Understanding PK

PK + You
The Role of PK in Individualizing Your Hemophilia A Treatment

What is Pharmacokinetics (PK)?


Pharmacokinetics is the study of the bodily absorption, distribution, metabolism, and elimination of drugs.

Absorption: How drugs are taken into your body.
Distribution: How drugs move around in your body.
Metabolism: How drugs are broken down in your body.
Elimination: How drugs are eliminated from your body.

Why is PK Testing Important?

PK testing allows your doctor to understand your unique PK profile and create a treatment plan that matches your needs. Talk to your physician about obtaining your PK profile.

How Does PK Testing Help with Your Treatment?

The aim of hemophilia A treatment is to continuously maintain factor VIII at high enough levels with regular infusions to reduce the frequency of bleeding episodes. This is known as prophylaxis, which is the standard of care for treatment of hemophilia A in the United States.

The amount of factor VIII (the drug dose) and the frequency at which it must be given to prevent spontaneous bleeds varies from person to person. PK testing allows doctors to better understand how factor VIII levels behave in your body, so they can better individualize and fine tune your treatment by defining the right dose and infusion frequency for you.

Image representing a boy swimming.

Meet Sam

Sam, a teenage boy, has been selected for his school swimming team but is worried about his risk of bleeds if he trains more regularly.

PK testing could help to adjust his infusion schedule so that his levels of factor VIII are high enough on the days when he wants to train.*

*These are fictional scenarios for illustration only. Treatment decisions should be made by a physician on an individual basis.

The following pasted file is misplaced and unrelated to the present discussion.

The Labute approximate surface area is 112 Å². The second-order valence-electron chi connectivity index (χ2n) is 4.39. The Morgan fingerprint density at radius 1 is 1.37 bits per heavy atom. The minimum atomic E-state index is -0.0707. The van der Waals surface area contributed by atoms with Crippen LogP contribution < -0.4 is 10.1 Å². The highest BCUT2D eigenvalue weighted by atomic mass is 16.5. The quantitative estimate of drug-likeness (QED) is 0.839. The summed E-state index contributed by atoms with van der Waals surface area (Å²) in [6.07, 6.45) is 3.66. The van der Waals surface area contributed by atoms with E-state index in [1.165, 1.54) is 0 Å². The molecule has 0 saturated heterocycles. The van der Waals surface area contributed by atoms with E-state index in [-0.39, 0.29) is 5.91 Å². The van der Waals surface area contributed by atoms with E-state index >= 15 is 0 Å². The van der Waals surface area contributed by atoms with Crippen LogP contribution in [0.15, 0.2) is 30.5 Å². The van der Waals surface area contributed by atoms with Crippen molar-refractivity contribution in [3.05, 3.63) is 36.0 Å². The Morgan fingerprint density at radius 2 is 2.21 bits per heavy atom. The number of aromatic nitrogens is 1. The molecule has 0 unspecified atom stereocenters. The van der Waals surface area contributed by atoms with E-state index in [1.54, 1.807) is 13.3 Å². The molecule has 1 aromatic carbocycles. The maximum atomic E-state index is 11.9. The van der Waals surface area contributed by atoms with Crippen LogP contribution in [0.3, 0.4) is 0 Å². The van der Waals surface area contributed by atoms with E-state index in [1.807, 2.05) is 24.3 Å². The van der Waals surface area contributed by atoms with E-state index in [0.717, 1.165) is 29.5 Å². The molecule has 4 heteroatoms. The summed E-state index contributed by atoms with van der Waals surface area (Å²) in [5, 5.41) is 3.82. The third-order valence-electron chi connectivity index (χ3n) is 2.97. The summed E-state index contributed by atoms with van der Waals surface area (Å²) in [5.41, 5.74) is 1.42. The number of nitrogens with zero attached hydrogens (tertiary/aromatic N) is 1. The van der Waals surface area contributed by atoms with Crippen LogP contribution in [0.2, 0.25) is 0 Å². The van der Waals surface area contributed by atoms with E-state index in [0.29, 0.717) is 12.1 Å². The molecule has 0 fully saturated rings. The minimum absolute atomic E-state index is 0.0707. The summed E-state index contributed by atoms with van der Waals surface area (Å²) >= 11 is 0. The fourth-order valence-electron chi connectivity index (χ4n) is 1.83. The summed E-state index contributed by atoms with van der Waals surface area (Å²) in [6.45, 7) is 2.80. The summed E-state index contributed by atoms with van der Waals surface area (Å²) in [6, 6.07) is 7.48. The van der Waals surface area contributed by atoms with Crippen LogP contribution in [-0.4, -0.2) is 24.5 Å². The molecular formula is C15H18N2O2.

What is PK Testing?

PK testing involves working with your physician to measure factor VIII levels in blood samples taken from you over a period of time. With PK testing, your doctor defines your PK profile.

Like a fingerprint, a PK profile is unique for every person with hemophilia A – there is nobody else quite like you! This unique PK profile can be used to make sure that the drug is given in the right amount (the drug dose) and at the right frequency.

Image representing a boy hiking.

Meet Marco

Marco is a 35-year-old man who loves the outdoors and hiking. Together with his doctor, they have been having difficulty finding the right infusion schedule to prevent bleeds.

PK testing could help him find the right infusion frequency to match his needs.*

*These are fictional scenarios for illustration only. Treatment decisions should be made by a physician on an individual basis.

How Do You Get Your PK Profile?

Obtaining Your PK Profile:

What Does Your PK Profile Mean?

Just like your personal profile with your name, address, date and place of birth, your PK profile is defined by a set of characteristics, unique to you.

Let's break them down:

Area Under the Curve (AUC): The total amount of factor that is absorbed and distributed in your bloodstream over a period of time. It is used by your doctor to define the right dose for you.
Half-Life: The amount of time it takes for factor levels to get reduced by half (50%) of what they originally were right after your infusion. It helps your doctor understand how long factor remains active in your body.
Clearance: The speed at which factor is eliminated from your body. The higher the clearance, the faster your body breaks down and eliminates factor. Clearance helps your doctor define the right frequency of infusion for you.
Trough Level: The minimum factor level that your doctor sets individually with you based on your personal needs. The trough level indicates to your doctor when you should take another infusion.

Your PK Profile Helps You Choose the Right Factor VIII Product for You.

Think of your factor VIII product as your car, and the PK profile (area under the curve, half-life, clearance,
and trough level) as the fuel for your car.

Area Under the Curve (AUC): The amount of gas that is used by the car over time after you fill up your tank.
Half-Life: How many miles it takes to go from a full tank to a half tank.
Clearance: How quickly the car uses gas.
Trough Level: The minimum level of gas needed before your low fuel light appears.

Ideally, you would want more gas available for your drive (higher AUC), you would want it to take longer for the gas in your tank to go from a full tank to a half talk (longer half-life), and you would want your car to burn through gas slower (slower clearance). You also want to make sure you have at least a minimum amount of gas in your tank to avoid running out of gas (right trough level).

Talk to your physician about obtaining your PK profile.